The EU shall not let a helping hand to be bitten
Europe is calling for measures to mitigate the disastrous impact of the COVID-19 and the European biofuels industry is answering that call of social responsibility without hesitation today.
Many of the European biofuel companies have successfully changed their complex manufacturing and production processes to be able to offer a much-needed contribution towards curbing the spread of the COVID-19 virus. Just as we speak, they have become a vital place, which can produce disinfectants such as hand sanitizers from bio-fuel ethanol or use glycerin co-produced from biodiesel, which is an essential component of the process of production of hydro-alcoholic to help meet the needs of hospitals, pharmacies and other institutions during the corona pandemic. These anti-COVID-19 activities have translated into at least dozens of plant sites and factories across Europe, from France to Germany and the CEE region, constantly producing -often donating- and delivering now million liters of alcohol ready to be used. Thanks to these comprehensive measures there is now another local European alternative capable to provide offerings to save lives.
And while biofuels producers are busy helping others and are trying to make a difference out there, there are also voices, who have openly called on the governments of some Member States to suspend or consider implementing derogations to their blending biofuels obligations. Such a backstab to the biofuel sector in the challenging times that are to come would only lead to a halted procedure on transport decarbonization, to a loss of jobs and competitiveness and a detrimental effect not only for European farmers and agriculture but for the EU and its much-awaited climate ambitions as a whole.
Therefore, while the EU is facing the imminent it mustn’t give up on making sure to secure its future. European biofuels do make an essential contribution not only to protein co-production or by diversifying the transport fuel pool and thus making such a strategic infrastructure less vulnerable but also to the Green Deal and the overall climate actions of the EU. Turning a blind eye and walking past without a word from the side of the EU on such initiatives would be a mistake and a step in the wrong direction.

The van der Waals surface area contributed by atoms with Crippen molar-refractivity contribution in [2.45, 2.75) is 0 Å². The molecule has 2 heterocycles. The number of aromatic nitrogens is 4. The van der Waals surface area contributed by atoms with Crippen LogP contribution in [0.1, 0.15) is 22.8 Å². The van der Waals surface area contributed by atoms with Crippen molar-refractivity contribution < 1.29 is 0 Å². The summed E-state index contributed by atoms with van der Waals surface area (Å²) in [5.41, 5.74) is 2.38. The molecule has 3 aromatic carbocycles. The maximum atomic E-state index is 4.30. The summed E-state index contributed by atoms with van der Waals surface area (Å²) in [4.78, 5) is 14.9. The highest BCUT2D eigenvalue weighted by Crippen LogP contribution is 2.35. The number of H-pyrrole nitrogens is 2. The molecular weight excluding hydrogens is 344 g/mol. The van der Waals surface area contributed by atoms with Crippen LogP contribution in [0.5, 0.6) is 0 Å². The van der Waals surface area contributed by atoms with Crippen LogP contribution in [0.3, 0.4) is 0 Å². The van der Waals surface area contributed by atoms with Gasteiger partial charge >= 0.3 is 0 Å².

Accepting such propositions would furthermore be in stark contrast on what is currently happening both in the US – where the Environmental Protection Agency has decided not to appeal court ruling challenging the Trump administration’s widespread use of the waivers – and the UK – where the government is in an open consultation to introduce higher blending mandates.
We call on the Commission to send a clear message that decarbonization backtracking won’t be accepted and that it is still committed to phase out subsidies for fossil fuels while ensuring that currently working options will not be hindered.
During the sanitary crisis, the EU needs to not let go of its other priorities. Once the impending threat is over, the “means and how’s” can be further discussed on the way to move forward. Until then, in return, the biofuels sector continues to keep doing what it has been doing: giving working solutions to acute problems that need immediate answers today.
President of the Green Energy Platform